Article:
Recent reforms in tax law have changed the landscape slightly for divorcing couples. Mainly, the method of achieving balance is now different.
At first, tax credits, brackets and exemptions might seem arcane — and perhaps even irrelevant in the context of family law. However, these are very real considerations when planning the financial future of a divorced family.
The new tax law
As explained by the IRS, the major change in the recent Tax Cuts and Jobs Act — the official name of the tax reform law — is an adjustment to the way the government determines taxable income. This is a highly complex system, but here are some of the important alterations in terms of divorce:
- Different standard deductions
- Removal of income-based itemized deduction limit
- Changes to the child credit
The year of a divorce is likely to involve one of the most complex tax returns in anybody’s life. An advantageous tax plan requires a level of attention to detail that goes above and beyond the norm. The fact that the regulations changed recently indicates even more necessity to create specific, informed strategies.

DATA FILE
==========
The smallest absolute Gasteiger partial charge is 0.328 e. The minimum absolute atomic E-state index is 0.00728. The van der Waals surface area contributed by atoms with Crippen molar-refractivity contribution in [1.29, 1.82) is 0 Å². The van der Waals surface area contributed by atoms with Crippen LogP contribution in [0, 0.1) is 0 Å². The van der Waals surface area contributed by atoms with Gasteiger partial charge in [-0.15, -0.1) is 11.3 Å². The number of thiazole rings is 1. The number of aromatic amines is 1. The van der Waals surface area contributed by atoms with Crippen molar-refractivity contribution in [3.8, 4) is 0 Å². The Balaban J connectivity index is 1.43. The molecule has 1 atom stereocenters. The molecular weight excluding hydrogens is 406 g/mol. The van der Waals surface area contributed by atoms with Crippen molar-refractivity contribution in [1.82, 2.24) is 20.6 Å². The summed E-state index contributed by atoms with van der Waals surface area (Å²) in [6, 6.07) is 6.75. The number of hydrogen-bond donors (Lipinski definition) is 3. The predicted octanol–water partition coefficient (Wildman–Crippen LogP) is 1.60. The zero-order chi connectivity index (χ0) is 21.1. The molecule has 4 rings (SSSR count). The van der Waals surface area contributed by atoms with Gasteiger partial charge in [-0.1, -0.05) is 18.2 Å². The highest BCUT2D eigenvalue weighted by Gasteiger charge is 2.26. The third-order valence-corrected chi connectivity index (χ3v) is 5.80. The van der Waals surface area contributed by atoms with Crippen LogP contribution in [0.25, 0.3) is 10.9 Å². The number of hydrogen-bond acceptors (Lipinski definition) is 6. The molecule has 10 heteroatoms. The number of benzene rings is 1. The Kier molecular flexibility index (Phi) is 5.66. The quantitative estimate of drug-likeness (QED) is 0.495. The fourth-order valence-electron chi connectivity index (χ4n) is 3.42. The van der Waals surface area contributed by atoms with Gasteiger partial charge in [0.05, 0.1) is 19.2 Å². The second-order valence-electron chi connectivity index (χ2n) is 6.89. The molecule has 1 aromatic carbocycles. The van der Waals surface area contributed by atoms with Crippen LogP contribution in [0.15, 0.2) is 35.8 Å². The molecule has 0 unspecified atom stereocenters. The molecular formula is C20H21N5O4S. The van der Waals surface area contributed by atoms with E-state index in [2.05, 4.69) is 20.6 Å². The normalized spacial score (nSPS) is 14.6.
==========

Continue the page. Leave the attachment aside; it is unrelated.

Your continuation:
The big change
An American Bar Association overview of the new law mentions one of the largest federal tax changes: the elimination of the alimony deduction. Although it may not have a major impact on the amount of spousal support once an agreement reaches its final, official form, this is a very different way of calculating alimony than the previous method.
Change is one of the only constants in tax law. Divorcing couples in particular often do well to give the matter some thought, along with the more common concerns of parenting plans, asset division and alimony.